February 2015 release is now available

Private Messaging for Facebook

The Oracle Service Cloud Social Monitor is a very powerful feature to provide Customer Service over social media. It allows companies to listen, monitor and engage its customers, as well as people that are with the competition and may be unhappy and willing or open to change.

Companies can use the Social Monitor on Twitter, Facebook, YouTube and any blog or website with a RSS feed. But so far, private messaging could only be done via Twitter. Facebook was limited to the public feed and the company’s pages or profiles.

Best practice for Customer Service over social media is clear when it comes to a particular type of conversations (e.g. complaints). Companies should acknowledge publicly but take them off-line as soon as possible. For this, private messaging is crucial.

The February 2015 release of Oracle Service Cloud adds this functionality to the Facebook channel. It is now possible to monitor and respond to Facebook private messages, as well as transition between Facebook private and public messages in the same incident.

This also means that companies can now provide end-to-end interactions in all types of enquiries (not necessarily in a complaint scenario), as sometimes people need to share personal information with the Customer Service agent, and don’t want to do it publicly.

Mobile Compatibility for Co-Browse

The Oracle Service Cloud Co-Browse functionality is great for Customer Service over the web, as it enables agents to see what customers are seeing and guide them through web pages or forms, helping them to complete actions. By pointing or taking control.

The November 2014 release of Oracle Service Cloud already brought an enhanced Co-Browse capability, supporting more browsers, more complex browser technology, more platforms, one-click co-browse launching, and custom security.

The February 2015 release of Oracle Service Cloud brings even more enhancements, adding mobile compatibility, enabling customers and agents to co-browse from mobile browsers on any device during a live chat session or phone interaction.

Note: To use the newest version of Co-Browse, Customer Portal Framework Version 3.2 needs to be in place.

More Functionality for Browser UI

The Agent Browser UI was introduced in the previous release. It is still in “beta” mode but Oracle keeps working on it, adding more and more functionality for – what they call – infrequent users. Again, it is not intended to replace the Dynamic Agent desktop.

With the February 2015 release of Oracle Service Cloud users will now be able to access the Knowledge Base when working in an incident, share information with other users (by forwarding or bookmarking incidents), and also display dashboards.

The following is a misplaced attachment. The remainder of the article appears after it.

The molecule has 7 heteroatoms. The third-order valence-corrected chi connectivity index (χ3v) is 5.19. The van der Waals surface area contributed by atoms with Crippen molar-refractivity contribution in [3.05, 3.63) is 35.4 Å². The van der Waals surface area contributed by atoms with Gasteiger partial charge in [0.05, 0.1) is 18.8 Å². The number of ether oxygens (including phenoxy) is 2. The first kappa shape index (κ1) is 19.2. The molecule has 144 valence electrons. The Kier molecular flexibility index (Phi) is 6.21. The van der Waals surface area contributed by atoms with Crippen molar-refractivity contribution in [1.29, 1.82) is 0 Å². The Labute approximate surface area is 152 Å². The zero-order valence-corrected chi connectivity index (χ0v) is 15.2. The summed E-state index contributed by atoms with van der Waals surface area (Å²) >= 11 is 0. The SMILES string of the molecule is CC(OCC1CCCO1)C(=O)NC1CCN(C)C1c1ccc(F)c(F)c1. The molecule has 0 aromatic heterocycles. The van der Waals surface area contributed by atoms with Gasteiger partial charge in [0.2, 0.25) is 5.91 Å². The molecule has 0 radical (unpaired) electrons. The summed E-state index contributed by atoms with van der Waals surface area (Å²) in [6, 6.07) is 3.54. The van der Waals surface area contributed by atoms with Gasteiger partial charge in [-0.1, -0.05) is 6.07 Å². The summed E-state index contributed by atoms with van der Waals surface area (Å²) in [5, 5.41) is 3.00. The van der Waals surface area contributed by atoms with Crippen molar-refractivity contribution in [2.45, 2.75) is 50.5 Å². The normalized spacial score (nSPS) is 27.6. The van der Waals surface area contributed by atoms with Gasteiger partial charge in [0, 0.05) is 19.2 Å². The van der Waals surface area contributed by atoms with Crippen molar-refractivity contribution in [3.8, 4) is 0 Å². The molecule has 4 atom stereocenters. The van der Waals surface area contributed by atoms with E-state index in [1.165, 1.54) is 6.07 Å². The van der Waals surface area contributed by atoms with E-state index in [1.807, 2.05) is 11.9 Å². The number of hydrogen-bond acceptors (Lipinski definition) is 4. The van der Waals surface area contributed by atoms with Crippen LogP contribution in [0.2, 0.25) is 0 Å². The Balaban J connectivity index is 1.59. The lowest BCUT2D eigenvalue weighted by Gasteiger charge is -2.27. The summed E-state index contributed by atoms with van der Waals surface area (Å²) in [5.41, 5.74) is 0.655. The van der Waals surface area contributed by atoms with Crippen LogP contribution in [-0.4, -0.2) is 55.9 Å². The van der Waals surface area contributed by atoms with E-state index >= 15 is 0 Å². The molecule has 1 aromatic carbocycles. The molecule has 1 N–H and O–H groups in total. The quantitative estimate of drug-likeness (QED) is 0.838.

Incident Archiving Improvements

Large companies with millions of customers may get to a point where they have too many incidents in the database, experiencing performance issues. Oracle Service Cloud Incident Archiving allows the archiving of old or outdated incidents.

Basically what this functionality does is it removes incidents from the database and stores them in searchable files. Archived incidents information is made read-only and cannot be updated. This can happen automatically after a certain period of time.

Setting the ARCHIVE_INCIDENTS configuration setting determines when solved incidents are archived. But they can now also be permanently deleted by the use of the new configuration setting: PURGE_ARCHIVED_INCIDENTS.

Draft Incident Responses

Sometimes a user may be working on an incident (e.g. an email response) and need to jump into another task (e.g. a more urgent incident). To avoid having multiple tabs or windows open, the February 2015 release of Oracle Service Cloud allows saving draft incident responses.

A user can craft the response, select cc or bcc addresses, add attachments, etc. and then save the incident with that draft response to complete and send later. The draft response is copied to the message thread panel and can still be edited before sending.

Session Hard Timeout

For obvious security reasons companies require that user’s inactive sessions are automatically logged out. Currently it is possible to do this by configuring a profile setting (Session Timeout field) and a configuration setting (CLIENT_SESSION_EXP).

Once the time of inactivity exceeds the time set in these settings the client sends a soft logout request to the server. When attempting to access the Agent Desktop again, users will receive a Console Locked message asking for re-authentication.

The February 2015 release of Oracle Service Cloud brings a new level of security. The session hard timeout forces users to re-authenticate after a pre-defined period of time, offering extra security for companies that required thorough compliance (e.g. PCI, DISA).